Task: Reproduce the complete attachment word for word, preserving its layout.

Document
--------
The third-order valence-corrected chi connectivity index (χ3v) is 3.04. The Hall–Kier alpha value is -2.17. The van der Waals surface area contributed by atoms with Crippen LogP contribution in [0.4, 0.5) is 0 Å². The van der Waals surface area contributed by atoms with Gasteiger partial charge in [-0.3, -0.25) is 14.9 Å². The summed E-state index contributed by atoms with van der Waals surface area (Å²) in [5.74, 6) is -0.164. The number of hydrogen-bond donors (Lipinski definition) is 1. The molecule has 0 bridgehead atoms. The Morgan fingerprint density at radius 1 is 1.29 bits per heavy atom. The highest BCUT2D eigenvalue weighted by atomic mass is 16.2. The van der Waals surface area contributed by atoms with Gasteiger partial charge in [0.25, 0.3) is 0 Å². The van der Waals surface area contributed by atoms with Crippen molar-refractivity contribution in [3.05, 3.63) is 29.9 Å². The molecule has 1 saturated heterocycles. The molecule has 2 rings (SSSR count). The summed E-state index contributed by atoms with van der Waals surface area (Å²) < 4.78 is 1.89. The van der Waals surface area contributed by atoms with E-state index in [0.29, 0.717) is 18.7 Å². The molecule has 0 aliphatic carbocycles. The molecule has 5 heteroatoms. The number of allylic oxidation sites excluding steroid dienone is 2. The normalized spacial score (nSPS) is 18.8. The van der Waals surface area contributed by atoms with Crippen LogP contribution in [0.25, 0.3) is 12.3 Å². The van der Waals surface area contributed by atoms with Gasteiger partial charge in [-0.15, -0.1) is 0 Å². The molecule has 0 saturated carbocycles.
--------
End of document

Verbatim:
The third-order valence-corrected chi connectivity index (χ3v) is 3.04. The Hall–Kier alpha value is -2.17. The van der Waals surface area contributed by atoms with Crippen LogP contribution in [0.4, 0.5) is 0 Å². The van der Waals surface area contributed by atoms with Gasteiger partial charge in [-0.3, -0.25) is 14.9 Å². The summed E-state index contributed by atoms with van der Waals surface area (Å²) in [5.74, 6) is -0.164. The number of hydrogen-bond donors (Lipinski definition) is 1. The molecule has 0 bridgehead atoms. The Morgan fingerprint density at radius 1 is 1.29 bits per heavy atom. The highest BCUT2D eigenvalue weighted by atomic mass is 16.2. The van der Waals surface area contributed by atoms with Gasteiger partial charge in [0.25, 0.3) is 0 Å². The van der Waals surface area contributed by atoms with Crippen molar-refractivity contribution in [3.05, 3.63) is 29.9 Å². The molecule has 1 saturated heterocycles. The molecule has 2 rings (SSSR count). The summed E-state index contributed by atoms with van der Waals surface area (Å²) < 4.78 is 1.89. The van der Waals surface area contributed by atoms with E-state index in [0.29, 0.717) is 18.7 Å². The molecule has 0 aliphatic carbocycles. The molecule has 5 heteroatoms. The number of allylic oxidation sites excluding steroid dienone is 2. The normalized spacial score (nSPS) is 18.8. The van der Waals surface area contributed by atoms with Crippen LogP contribution in [0.25, 0.3) is 12.3 Å². The van der Waals surface area contributed by atoms with Gasteiger partial charge in [-0.15, -0.1) is 0 Å². The molecule has 0 saturated carbocycles.